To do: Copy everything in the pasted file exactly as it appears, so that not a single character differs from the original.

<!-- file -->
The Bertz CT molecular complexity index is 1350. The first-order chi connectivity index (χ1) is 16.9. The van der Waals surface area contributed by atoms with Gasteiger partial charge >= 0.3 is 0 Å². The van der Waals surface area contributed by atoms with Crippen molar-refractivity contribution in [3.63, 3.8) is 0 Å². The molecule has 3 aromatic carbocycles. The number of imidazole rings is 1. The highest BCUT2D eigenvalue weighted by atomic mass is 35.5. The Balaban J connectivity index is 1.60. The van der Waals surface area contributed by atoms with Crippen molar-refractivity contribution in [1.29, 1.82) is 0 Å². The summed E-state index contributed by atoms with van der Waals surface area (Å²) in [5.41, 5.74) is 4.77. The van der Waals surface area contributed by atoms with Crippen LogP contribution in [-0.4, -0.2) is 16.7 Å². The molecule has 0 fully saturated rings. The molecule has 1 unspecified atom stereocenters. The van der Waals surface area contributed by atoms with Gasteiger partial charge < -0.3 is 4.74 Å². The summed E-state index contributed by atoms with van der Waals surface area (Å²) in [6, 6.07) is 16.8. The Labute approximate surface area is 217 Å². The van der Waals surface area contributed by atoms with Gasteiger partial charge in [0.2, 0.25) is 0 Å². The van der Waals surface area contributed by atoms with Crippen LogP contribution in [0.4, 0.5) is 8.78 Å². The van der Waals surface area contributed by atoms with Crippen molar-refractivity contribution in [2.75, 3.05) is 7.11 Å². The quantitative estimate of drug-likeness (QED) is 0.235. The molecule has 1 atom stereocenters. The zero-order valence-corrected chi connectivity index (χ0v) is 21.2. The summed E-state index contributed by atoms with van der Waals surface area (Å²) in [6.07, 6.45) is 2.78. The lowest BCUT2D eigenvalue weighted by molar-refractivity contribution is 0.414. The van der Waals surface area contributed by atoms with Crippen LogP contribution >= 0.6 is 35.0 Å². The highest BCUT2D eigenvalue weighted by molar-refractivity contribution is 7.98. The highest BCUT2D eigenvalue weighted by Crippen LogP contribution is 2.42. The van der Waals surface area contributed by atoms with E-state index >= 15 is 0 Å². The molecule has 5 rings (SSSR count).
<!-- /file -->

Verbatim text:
The Bertz CT molecular complexity index is 1350. The first-order chi connectivity index (χ1) is 16.9. The van der Waals surface area contributed by atoms with Gasteiger partial charge >= 0.3 is 0 Å². The van der Waals surface area contributed by atoms with Crippen molar-refractivity contribution in [3.63, 3.8) is 0 Å². The molecule has 3 aromatic carbocycles. The number of imidazole rings is 1. The highest BCUT2D eigenvalue weighted by atomic mass is 35.5. The Balaban J connectivity index is 1.60. The van der Waals surface area contributed by atoms with Crippen molar-refractivity contribution in [1.29, 1.82) is 0 Å². The summed E-state index contributed by atoms with van der Waals surface area (Å²) in [5.41, 5.74) is 4.77. The van der Waals surface area contributed by atoms with Crippen LogP contribution in [-0.4, -0.2) is 16.7 Å². The molecule has 0 fully saturated rings. The molecule has 1 unspecified atom stereocenters. The van der Waals surface area contributed by atoms with Gasteiger partial charge < -0.3 is 4.74 Å². The summed E-state index contributed by atoms with van der Waals surface area (Å²) in [6, 6.07) is 16.8. The Labute approximate surface area is 217 Å². The van der Waals surface area contributed by atoms with Gasteiger partial charge in [0.2, 0.25) is 0 Å². The van der Waals surface area contributed by atoms with Crippen LogP contribution in [0.4, 0.5) is 8.78 Å². The van der Waals surface area contributed by atoms with Crippen molar-refractivity contribution in [2.75, 3.05) is 7.11 Å². The quantitative estimate of drug-likeness (QED) is 0.235. The molecule has 1 atom stereocenters. The zero-order valence-corrected chi connectivity index (χ0v) is 21.2. The summed E-state index contributed by atoms with van der Waals surface area (Å²) in [6.07, 6.45) is 2.78. The lowest BCUT2D eigenvalue weighted by molar-refractivity contribution is 0.414. The van der Waals surface area contributed by atoms with Crippen LogP contribution >= 0.6 is 35.0 Å². The highest BCUT2D eigenvalue weighted by molar-refractivity contribution is 7.98. The highest BCUT2D eigenvalue weighted by Crippen LogP contribution is 2.42. The van der Waals surface area contributed by atoms with E-state index >= 15 is 0 Å². The molecule has 5 rings (SSSR count).